With all the gloom and doom we have been hearing about the U.S. economy and the manufacturing sector specifically, it is nice when someone - The Manufacturers Alliance (MAPI) - releases a study based on real numbers - not suspicions, suppositions or rumor. MAPI published a report, “Ten Talking Points of U.S. Manufacturing,” in July 2009. Not all the news is bad, but not all is good either. And it is important for us to keep in mind the data in this study is for all U.S. manufacturing, not specifically the pipe, valves and fittings sector. Still, the findings are illuminating and give us a means by which to assess our own performance.

1) The quantity of manufactured goods produced in the U.S. has kept pace with overall economic growth for the past 90 years. Employment in manufacturing has steadily declined - though one in six private sector jobs are related to manufacturing. This is no surprise. Factories of all types have gotten more efficient.

2) In terms of value-added production, manufacturing is 12% of GDP compared to 27% in the 1950s. Between 1987 and 2008, manufacturing productivity grew more than 100%. Thanks to international competition, prices have risen only 2%/year since 1960. This is more telling: Even with all the efficiencies gained over the years, some at great cost, manufacturing has not been able to cash in on these improvements.

3) Due to increased productivity, unit labor costs have declined 40% when compared to the 14 principal international competitors since 1986. Basically, this is telling us that the quality American worker is not being overpaid - not when compared to our principal competitors.

4) The U.S. continues to be the source for innovation. Four manufacturing segments account for 56% of all private sector R&D: computers/electronics, chemicals, aerospace and automotive. I would guess these sectors are robust and growing. Something to think about.

5) Manufacturing consumes more than 1/5 of all the energy in the U.S. This isn’t a big surprise either, though it is a pretty big number. It would be interesting to know which industries have made the greatest strides to use less. Furthermore, I would like to know what it cost them to do it and what the benefit was (in dollars). Where are PVF manufacturers and the warehouses on smart energy use?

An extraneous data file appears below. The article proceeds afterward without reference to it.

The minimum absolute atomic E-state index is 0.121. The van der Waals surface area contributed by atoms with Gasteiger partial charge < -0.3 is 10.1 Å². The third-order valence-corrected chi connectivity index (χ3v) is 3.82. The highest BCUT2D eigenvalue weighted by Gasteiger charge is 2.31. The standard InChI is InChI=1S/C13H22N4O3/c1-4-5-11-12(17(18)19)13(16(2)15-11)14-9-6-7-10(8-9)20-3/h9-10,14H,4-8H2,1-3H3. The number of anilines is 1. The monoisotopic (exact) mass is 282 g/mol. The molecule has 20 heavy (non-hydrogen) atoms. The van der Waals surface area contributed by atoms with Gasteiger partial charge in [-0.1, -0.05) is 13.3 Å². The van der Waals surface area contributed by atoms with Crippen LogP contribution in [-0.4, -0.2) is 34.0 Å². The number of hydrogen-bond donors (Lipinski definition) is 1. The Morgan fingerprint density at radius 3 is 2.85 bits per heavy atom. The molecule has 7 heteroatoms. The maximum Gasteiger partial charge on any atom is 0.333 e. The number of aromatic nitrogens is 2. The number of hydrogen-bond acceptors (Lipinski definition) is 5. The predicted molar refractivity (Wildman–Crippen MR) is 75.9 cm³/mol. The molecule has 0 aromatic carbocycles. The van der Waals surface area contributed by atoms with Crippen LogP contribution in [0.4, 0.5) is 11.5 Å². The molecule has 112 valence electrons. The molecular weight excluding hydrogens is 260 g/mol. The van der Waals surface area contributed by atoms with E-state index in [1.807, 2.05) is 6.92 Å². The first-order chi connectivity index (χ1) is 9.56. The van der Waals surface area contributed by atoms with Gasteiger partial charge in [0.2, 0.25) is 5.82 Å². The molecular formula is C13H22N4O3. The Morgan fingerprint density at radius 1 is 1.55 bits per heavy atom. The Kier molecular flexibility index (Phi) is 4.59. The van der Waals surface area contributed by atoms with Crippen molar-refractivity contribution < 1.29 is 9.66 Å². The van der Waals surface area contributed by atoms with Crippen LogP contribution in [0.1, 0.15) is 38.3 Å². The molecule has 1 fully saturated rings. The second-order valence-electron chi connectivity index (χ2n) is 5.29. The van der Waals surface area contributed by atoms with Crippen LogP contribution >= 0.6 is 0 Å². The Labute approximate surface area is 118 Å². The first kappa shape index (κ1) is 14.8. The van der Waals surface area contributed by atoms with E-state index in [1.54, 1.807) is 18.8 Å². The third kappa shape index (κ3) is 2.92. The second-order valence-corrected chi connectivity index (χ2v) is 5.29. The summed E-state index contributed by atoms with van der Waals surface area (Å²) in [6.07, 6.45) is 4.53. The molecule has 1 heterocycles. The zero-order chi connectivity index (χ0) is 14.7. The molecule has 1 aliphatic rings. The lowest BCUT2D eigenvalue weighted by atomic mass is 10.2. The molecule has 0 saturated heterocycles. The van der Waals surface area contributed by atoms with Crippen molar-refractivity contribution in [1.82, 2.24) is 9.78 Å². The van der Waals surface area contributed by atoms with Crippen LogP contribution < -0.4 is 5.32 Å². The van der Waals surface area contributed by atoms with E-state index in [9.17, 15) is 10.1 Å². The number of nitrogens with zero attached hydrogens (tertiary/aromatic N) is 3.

6) Manufacturing production fluctuates more than GDP. The current recession has affected manufacturing worse than the overall economy. MAPI forecasts a decline of 12% in manufacturing for 2009, but only a 3% decline for GDP. This does not bode well for us. Fluctuations this severe can take companies down so low that they can never recover. This can damage whole industries.

7) U.S. manufacturers have a higher tax burden than any other competitor country except Japan. This came as a surprise to me. I was certain (and wrong) that most European companies had higher tax rates. This isn’t going to get better anytime soon with the bail-out and universal health care to pay for.

8) U.S. manufacturing pays premium wages and benefits. They add up to about $32/hour. Please note: Even though we pay a premium wage, we get value and productivity for those wages. If we are not competitive, it is NOT because of the workers.

9) Manufactured goods account for 57% of all U.S. exports, but U.S. manufacturers are losing market share in Asia to the EU and China. I would like to know the numbers for PVF.

10) More than 75% of U.S. Foreign Direct Investment is in high wage regions/countries such as Europe, Japan, Australia, New Zealand and Singapore. U.S. firms sell nearly $4.7 trillion abroad, much more than the $3 trillion in sales by foreign companies in the United States. I am happy to see this big fat number. How much PVF do we manufacture abroad and sell abroad?  Has FDI been part of the PVF growth strategy?

The study raised more questions than answers for me. I will be looking into specific numbers for PVF in an article coming soon.  

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